Cosmic interloper Comet NEOWISE Marches in July’s morning planet parade.
by Jeffrey L. Hunt
Comet NEOWISE joins the morning planet parade again this morning. The unexpected surprise in the morning sky this year is the comet. It joins a parade of planets in the pre-sunrise sky.
As the photo indicates, Comet NEOWISE (formally known as Comet C/2020 F3 NEOWISE) is low in the northeastern sky during early morning twilight. Find a clear horizon (or a gap in the trees or houses) to see it. The comet is easy to see without a binocular or telescope, but a binocular assists in finding the location.
The comet is to the lower left of the bright star Capella.
Comets are icy debris, theorized to be left over from the formation of the solar system. Normally invisible, these frozen icebergs vaporize when they approach the sun, forming the comet’s characteristic tail.
Many comets are observed every year, but infrequently they become bright enough to be seen without a telescope. Comet NEOWISE is the best visual comet seen from the northern hemisphere since Comet Hale-Bopp that was visible in 1997.
Comet NEOWISE becomes visible higher in the evening sky in a few evenings as well as shining in the morning sky.
Meanwhile the planet parade continues from the east-northeast tree line to the southwest skyline. The current best part of this parade is Venus appearing to move through the Hyades star cluster. The mass of stars, along with Aldebaran, makes a sideways “V” that represents the head of Taurus the Bull.
This morning Venus is 1.0° to the upper left of Aldebaran. A binocular helps when identifying the changing position of Venus in Taurus.
The moon is in the region on the morning of July 17, grouping with Venus, Aldebaran, and the Hyades. With the Pleiades nearby, this will be a picturesque view. Get your camera ready for this spectacular scene!
Mercury joins the planet parade beginning July 19, when the “Classic 9” planets are in the sky simultaneously with the moon, about 45 minutes before sunrise.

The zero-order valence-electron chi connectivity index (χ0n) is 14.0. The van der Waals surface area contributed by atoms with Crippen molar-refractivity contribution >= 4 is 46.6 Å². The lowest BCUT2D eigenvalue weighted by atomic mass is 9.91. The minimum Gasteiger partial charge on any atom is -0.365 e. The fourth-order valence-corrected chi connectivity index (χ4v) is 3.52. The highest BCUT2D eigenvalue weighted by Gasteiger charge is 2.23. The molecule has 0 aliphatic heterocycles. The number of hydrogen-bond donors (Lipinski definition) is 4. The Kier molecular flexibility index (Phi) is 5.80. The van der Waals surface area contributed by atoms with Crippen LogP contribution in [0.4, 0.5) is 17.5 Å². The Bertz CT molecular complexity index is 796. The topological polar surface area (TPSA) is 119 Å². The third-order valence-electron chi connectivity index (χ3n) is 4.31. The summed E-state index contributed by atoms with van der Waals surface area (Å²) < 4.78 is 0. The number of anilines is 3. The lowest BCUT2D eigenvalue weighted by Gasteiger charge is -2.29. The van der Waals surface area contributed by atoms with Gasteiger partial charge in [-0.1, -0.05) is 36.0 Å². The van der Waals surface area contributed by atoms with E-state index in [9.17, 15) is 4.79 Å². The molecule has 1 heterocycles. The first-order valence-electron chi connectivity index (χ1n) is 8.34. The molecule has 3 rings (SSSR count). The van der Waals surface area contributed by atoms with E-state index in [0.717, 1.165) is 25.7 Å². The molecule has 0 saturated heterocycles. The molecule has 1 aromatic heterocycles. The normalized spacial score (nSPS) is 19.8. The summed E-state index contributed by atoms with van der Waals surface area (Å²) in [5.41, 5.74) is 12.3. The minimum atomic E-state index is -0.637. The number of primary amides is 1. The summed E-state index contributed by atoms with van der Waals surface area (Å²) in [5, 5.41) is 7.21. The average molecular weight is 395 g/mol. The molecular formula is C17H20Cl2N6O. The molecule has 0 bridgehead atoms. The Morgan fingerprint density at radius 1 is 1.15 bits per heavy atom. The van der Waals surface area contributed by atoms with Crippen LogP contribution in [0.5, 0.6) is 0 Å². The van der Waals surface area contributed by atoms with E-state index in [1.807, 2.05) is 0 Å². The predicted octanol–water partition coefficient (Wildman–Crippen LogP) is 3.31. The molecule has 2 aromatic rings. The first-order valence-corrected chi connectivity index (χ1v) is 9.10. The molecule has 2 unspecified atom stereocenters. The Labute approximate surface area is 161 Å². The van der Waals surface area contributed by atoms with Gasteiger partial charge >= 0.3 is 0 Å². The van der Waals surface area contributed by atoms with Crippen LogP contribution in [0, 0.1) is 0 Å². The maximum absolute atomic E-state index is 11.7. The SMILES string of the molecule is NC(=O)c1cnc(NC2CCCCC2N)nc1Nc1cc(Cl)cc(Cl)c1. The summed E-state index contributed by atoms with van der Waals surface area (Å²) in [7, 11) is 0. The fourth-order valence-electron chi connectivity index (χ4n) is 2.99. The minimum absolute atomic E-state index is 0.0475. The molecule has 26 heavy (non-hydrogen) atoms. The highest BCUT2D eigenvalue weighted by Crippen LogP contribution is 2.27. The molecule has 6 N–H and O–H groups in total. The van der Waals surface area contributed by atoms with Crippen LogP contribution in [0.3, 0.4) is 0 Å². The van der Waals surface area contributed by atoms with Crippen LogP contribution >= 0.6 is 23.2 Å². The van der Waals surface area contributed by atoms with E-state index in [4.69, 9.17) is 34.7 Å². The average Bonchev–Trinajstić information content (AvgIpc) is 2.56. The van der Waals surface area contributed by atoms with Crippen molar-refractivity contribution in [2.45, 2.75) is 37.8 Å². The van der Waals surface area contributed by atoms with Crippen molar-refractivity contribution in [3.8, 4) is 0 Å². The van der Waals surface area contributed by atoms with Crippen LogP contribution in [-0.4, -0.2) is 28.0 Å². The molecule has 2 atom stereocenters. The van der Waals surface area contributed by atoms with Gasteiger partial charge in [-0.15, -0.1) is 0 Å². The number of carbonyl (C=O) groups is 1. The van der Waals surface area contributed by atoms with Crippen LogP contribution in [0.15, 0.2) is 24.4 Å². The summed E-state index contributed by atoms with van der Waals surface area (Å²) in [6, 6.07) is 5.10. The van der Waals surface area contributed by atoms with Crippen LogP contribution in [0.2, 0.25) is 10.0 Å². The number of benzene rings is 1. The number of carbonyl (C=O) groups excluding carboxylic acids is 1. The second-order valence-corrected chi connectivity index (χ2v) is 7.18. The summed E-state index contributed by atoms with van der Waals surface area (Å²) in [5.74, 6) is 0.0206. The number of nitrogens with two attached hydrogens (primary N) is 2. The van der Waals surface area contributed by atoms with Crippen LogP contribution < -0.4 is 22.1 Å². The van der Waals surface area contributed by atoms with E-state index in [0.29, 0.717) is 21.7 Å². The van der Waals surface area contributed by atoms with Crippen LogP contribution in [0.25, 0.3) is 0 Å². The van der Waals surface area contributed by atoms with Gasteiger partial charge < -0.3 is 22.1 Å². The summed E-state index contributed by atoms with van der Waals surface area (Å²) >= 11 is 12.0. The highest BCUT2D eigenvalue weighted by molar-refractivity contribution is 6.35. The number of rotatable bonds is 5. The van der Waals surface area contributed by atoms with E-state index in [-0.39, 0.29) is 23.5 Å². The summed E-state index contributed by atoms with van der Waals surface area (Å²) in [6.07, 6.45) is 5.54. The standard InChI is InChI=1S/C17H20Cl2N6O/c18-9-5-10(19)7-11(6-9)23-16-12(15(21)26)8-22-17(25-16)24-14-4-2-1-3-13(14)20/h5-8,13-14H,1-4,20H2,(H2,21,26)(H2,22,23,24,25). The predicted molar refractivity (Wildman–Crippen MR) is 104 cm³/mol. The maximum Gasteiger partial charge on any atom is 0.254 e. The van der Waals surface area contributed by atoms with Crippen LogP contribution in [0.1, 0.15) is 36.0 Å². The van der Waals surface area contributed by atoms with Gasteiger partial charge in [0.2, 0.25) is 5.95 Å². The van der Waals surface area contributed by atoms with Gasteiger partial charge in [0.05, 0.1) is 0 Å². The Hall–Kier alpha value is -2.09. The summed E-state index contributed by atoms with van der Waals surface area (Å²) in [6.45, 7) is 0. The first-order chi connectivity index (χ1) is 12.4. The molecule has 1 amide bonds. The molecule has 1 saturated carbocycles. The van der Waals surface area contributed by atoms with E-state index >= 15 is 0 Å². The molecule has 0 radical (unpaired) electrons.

Farther west, the gibbous moon is to the right of Mars. Its brightness, causes an extra image in the photo above.
Mars is marching eastward in the constellation Cetus, near the dim star 14 Ceti (14 Cet on the photo above) and below 44 Piscium (44 Psc). Watch it continue to move eastward with a binocular.
Mars is at opposition on October 13, 2020.
Still Farther west, Jupiter and Saturn are low in the southwestern sky. They are retrograding in eastern Sagittarius. This perceived motion is an illusion as our planet approaches and passes a planet farther from the sun than Earth. We pass between Jupiter and the sun on July 14 and Saturn 6 days later.
In the image above, note that Jupiter is to the lower right of 56 Sagittarii (56 Sgr). If you enlarge the image, you can see at least one of the four largest jovian satellites.
Saturn is to the lower right of Sigma Capricorni (σ Cap).
With a binocular watch the planets move away from the star referenced on the image during the next several days.
Jupiter and Saturn reverse their directions in September. Jupiter inches toward Saturn, passing it on December 21, 2020 in a Great Conjunction. This once-in-a-generation conjunction is the closest since the Jupiter – Saturn conjunction of 1623.
For more about the planets see this article about where to find them during July.